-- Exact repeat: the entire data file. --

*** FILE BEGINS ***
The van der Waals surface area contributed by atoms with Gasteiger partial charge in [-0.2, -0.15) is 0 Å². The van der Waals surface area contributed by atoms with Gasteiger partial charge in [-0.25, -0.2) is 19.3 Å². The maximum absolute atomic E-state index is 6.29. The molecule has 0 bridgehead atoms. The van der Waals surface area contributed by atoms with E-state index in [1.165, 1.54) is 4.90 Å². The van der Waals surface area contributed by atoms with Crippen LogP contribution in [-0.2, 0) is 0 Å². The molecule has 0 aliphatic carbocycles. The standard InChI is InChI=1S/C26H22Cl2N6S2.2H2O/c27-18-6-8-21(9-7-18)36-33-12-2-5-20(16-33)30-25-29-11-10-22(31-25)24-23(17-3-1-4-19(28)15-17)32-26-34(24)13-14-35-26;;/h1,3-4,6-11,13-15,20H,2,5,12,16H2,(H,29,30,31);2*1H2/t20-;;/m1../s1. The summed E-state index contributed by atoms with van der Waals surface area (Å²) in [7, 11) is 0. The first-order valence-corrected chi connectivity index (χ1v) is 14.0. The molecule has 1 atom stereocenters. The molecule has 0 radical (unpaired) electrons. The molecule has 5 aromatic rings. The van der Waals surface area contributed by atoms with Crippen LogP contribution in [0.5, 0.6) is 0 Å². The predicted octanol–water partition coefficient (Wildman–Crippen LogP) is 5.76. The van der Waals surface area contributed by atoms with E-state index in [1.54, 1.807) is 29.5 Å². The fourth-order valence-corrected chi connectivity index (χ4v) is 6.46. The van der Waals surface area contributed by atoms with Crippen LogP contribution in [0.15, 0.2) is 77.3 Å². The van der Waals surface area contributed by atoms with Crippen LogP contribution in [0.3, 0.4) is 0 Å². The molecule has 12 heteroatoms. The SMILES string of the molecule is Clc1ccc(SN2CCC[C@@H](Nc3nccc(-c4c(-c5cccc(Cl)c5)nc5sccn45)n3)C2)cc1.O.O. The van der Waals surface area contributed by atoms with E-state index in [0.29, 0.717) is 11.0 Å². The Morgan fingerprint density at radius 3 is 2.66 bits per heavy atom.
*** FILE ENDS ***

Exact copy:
The van der Waals surface area contributed by atoms with Gasteiger partial charge in [-0.2, -0.15) is 0 Å². The van der Waals surface area contributed by atoms with Gasteiger partial charge in [-0.25, -0.2) is 19.3 Å². The maximum absolute atomic E-state index is 6.29. The molecule has 0 bridgehead atoms. The van der Waals surface area contributed by atoms with E-state index in [1.165, 1.54) is 4.90 Å². The van der Waals surface area contributed by atoms with Crippen LogP contribution in [-0.2, 0) is 0 Å². The molecule has 0 aliphatic carbocycles. The standard InChI is InChI=1S/C26H22Cl2N6S2.2H2O/c27-18-6-8-21(9-7-18)36-33-12-2-5-20(16-33)30-25-29-11-10-22(31-25)24-23(17-3-1-4-19(28)15-17)32-26-34(24)13-14-35-26;;/h1,3-4,6-11,13-15,20H,2,5,12,16H2,(H,29,30,31);2*1H2/t20-;;/m1../s1. The summed E-state index contributed by atoms with van der Waals surface area (Å²) in [7, 11) is 0. The first-order valence-corrected chi connectivity index (χ1v) is 14.0. The molecule has 1 atom stereocenters. The molecule has 0 radical (unpaired) electrons. The molecule has 5 aromatic rings. The van der Waals surface area contributed by atoms with Crippen LogP contribution in [0.5, 0.6) is 0 Å². The predicted octanol–water partition coefficient (Wildman–Crippen LogP) is 5.76. The van der Waals surface area contributed by atoms with E-state index in [1.54, 1.807) is 29.5 Å². The fourth-order valence-corrected chi connectivity index (χ4v) is 6.46. The van der Waals surface area contributed by atoms with Crippen LogP contribution in [0.15, 0.2) is 77.3 Å². The van der Waals surface area contributed by atoms with Crippen LogP contribution in [0.3, 0.4) is 0 Å². The molecule has 12 heteroatoms. The SMILES string of the molecule is Clc1ccc(SN2CCC[C@@H](Nc3nccc(-c4c(-c5cccc(Cl)c5)nc5sccn45)n3)C2)cc1.O.O. The van der Waals surface area contributed by atoms with E-state index in [0.29, 0.717) is 11.0 Å². The Morgan fingerprint density at radius 3 is 2.66 bits per heavy atom.